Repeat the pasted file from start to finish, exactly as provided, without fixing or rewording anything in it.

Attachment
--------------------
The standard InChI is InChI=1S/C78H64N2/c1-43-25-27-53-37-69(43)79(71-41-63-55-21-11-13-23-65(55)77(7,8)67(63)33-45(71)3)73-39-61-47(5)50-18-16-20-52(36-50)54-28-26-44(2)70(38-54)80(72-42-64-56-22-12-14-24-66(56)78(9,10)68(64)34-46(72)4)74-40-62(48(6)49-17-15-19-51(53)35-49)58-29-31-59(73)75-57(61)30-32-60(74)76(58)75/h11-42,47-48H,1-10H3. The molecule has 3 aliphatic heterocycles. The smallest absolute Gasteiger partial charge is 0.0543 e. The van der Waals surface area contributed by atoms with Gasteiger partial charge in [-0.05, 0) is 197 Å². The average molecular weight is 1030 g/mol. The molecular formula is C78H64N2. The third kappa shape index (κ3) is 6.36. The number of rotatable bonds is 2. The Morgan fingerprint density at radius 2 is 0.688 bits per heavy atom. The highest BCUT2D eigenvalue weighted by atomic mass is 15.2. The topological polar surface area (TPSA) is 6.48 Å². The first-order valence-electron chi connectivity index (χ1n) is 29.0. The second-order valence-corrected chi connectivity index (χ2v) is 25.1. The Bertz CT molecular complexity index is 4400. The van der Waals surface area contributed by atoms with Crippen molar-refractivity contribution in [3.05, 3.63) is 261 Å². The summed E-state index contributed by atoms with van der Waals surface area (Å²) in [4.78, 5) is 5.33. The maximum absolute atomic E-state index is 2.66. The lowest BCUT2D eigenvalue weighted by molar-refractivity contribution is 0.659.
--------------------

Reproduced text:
The standard InChI is InChI=1S/C78H64N2/c1-43-25-27-53-37-69(43)79(71-41-63-55-21-11-13-23-65(55)77(7,8)67(63)33-45(71)3)73-39-61-47(5)50-18-16-20-52(36-50)54-28-26-44(2)70(38-54)80(72-42-64-56-22-12-14-24-66(56)78(9,10)68(64)34-46(72)4)74-40-62(48(6)49-17-15-19-51(53)35-49)58-29-31-59(73)75-57(61)30-32-60(74)76(58)75/h11-42,47-48H,1-10H3. The molecule has 3 aliphatic heterocycles. The smallest absolute Gasteiger partial charge is 0.0543 e. The van der Waals surface area contributed by atoms with Gasteiger partial charge in [-0.05, 0) is 197 Å². The average molecular weight is 1030 g/mol. The molecular formula is C78H64N2. The third kappa shape index (κ3) is 6.36. The number of rotatable bonds is 2. The Morgan fingerprint density at radius 2 is 0.688 bits per heavy atom. The highest BCUT2D eigenvalue weighted by atomic mass is 15.2. The topological polar surface area (TPSA) is 6.48 Å². The first-order valence-electron chi connectivity index (χ1n) is 29.0. The second-order valence-corrected chi connectivity index (χ2v) is 25.1. The Bertz CT molecular complexity index is 4400. The van der Waals surface area contributed by atoms with Crippen molar-refractivity contribution in [3.05, 3.63) is 261 Å². The summed E-state index contributed by atoms with van der Waals surface area (Å²) in [4.78, 5) is 5.33. The maximum absolute atomic E-state index is 2.66. The lowest BCUT2D eigenvalue weighted by molar-refractivity contribution is 0.659.